Hydraulis (from Gk. hudōr: ‘water’ and aulos: ‘pipe’ or aulē: ‘chamber’)
- James W. McKinnon
(from Gk. hudōr: ‘water’ and aulos: ‘pipe’ or aulē: ‘chamber’)
The ancient water organ (an Aerophone, an important musical instrument of later classical antiquity and the direct ancestor of the modern pipe organ. It is to be distinguished from the hydraulic or Water organ. In the latter the wind supply comes from air compressed by continuously flowing water. The hydraulis is bellows blown (by hand or by windmill), but water is used to stabilize the wind pressure.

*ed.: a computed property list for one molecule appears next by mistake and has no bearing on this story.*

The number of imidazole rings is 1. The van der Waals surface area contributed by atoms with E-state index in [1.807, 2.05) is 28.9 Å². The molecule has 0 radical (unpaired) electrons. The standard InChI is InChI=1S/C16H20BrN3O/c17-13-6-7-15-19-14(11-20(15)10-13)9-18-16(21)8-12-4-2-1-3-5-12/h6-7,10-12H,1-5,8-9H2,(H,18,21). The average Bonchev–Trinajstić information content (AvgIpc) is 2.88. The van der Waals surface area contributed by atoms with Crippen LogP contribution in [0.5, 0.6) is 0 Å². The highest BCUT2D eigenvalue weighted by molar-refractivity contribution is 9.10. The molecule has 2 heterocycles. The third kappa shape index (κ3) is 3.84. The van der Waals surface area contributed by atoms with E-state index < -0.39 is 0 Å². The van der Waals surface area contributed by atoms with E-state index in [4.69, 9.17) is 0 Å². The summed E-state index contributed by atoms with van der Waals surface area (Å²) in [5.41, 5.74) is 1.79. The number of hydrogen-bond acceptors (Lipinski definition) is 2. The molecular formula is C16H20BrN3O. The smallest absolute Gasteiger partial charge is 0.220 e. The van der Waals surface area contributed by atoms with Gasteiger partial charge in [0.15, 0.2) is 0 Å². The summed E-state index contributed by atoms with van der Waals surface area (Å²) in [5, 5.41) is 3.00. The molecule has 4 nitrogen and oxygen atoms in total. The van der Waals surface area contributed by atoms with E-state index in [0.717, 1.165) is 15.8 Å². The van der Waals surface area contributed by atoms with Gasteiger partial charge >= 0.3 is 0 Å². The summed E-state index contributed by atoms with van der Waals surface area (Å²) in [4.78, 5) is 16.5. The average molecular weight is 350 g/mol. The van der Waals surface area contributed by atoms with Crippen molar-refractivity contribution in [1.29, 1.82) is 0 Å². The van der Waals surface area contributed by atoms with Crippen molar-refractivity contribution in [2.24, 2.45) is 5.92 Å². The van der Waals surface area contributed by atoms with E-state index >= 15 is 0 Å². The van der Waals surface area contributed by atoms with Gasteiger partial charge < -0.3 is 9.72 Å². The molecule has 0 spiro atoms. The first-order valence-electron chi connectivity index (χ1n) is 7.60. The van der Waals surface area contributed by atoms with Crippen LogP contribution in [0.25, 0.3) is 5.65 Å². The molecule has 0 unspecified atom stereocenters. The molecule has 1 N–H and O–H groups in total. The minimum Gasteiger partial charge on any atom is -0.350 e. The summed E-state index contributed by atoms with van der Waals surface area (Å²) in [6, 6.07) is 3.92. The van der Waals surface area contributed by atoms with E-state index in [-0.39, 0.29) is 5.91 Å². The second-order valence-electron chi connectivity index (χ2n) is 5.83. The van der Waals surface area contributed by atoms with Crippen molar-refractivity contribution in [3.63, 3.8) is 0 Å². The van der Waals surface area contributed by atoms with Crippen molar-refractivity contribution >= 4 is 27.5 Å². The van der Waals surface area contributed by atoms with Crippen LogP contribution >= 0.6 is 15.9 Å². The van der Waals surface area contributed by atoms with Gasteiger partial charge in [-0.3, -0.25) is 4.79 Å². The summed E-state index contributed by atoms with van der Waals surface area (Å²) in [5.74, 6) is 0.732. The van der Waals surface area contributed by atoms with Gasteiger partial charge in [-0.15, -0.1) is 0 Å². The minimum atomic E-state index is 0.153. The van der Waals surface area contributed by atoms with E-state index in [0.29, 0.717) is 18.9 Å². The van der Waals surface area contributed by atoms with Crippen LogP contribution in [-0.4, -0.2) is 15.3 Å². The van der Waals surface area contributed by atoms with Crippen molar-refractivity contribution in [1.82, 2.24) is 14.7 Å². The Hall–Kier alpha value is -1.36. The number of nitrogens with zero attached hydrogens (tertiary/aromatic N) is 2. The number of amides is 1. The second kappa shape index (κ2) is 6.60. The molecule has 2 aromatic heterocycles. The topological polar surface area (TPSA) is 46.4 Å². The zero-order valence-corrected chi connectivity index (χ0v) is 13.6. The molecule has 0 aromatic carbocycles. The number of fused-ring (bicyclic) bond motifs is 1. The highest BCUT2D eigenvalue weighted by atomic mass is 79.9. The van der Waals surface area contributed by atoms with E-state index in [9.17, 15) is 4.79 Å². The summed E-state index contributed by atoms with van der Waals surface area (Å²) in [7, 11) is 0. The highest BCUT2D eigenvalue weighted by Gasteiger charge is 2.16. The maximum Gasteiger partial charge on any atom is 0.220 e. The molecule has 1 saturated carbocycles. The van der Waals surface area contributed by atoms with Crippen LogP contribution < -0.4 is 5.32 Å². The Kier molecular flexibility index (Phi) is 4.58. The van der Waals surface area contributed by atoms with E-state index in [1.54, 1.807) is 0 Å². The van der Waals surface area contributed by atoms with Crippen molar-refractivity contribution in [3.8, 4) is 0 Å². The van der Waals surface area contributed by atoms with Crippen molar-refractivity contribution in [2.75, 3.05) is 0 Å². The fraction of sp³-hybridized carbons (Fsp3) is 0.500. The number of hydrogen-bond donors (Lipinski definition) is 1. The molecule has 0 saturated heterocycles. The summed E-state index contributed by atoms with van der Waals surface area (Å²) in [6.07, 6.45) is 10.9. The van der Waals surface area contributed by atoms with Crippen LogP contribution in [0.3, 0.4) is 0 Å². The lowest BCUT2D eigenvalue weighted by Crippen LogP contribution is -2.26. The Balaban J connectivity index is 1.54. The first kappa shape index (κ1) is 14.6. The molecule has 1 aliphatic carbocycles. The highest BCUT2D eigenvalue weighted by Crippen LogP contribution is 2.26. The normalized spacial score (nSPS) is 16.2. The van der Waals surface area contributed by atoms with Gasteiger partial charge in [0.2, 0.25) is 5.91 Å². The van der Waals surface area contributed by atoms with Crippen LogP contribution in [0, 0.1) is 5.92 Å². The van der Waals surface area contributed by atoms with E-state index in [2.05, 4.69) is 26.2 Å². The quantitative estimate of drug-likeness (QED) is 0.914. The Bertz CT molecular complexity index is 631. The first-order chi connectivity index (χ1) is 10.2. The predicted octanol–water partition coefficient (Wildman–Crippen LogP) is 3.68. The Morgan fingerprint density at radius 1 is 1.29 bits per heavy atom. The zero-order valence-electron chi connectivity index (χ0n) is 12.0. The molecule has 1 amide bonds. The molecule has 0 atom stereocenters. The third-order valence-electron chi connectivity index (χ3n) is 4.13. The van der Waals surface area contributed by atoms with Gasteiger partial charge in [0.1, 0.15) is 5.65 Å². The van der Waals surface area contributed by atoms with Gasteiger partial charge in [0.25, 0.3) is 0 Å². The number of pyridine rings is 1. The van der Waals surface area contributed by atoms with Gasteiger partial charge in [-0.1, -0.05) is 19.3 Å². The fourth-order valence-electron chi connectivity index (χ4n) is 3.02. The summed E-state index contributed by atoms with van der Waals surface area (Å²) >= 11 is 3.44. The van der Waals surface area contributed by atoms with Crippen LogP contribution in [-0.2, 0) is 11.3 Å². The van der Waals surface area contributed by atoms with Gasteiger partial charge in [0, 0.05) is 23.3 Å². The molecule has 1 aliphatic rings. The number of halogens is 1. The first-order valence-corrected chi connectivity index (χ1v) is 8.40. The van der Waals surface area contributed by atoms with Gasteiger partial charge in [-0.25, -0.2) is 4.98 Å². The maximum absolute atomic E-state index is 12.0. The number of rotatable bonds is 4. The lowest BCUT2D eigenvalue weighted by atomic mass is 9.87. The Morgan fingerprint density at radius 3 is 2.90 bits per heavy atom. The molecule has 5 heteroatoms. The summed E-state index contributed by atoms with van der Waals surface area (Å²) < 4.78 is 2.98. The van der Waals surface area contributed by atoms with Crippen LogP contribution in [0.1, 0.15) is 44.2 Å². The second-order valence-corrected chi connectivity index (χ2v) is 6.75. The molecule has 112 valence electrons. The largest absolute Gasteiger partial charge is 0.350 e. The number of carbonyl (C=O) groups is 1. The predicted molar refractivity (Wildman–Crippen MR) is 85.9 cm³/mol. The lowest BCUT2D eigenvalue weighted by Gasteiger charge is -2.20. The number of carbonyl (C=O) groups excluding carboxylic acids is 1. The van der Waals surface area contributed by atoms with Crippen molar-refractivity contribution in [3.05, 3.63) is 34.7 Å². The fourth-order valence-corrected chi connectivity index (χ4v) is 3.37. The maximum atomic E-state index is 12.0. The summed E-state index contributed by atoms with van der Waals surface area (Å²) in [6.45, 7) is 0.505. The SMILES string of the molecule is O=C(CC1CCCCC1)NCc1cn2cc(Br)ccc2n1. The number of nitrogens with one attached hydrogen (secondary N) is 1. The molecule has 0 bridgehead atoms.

Ancient Greek writers on music, for example, Athenaeus, Pseudo-Plutarch and Pseudo-Aristotle, very often named the inventors of musical instruments; these inventors, however, are generally mythical figures or men who long postdate the instrument’s first appearance. The inventor of the hydraulis is a significant exception, for all the evidence suggests that it was an Alexandrian engineer named Ctesibius, who lived in the 3rd century bce and was less remarkable for his theoretical ability than for his highly ingenious solutions to practical problems. He was the first to use air pressure to operate mechanical devices, in particular the pump with plunger and valve, the water clock, the pneumatic catapult and the hydraulis. He described his work in the ...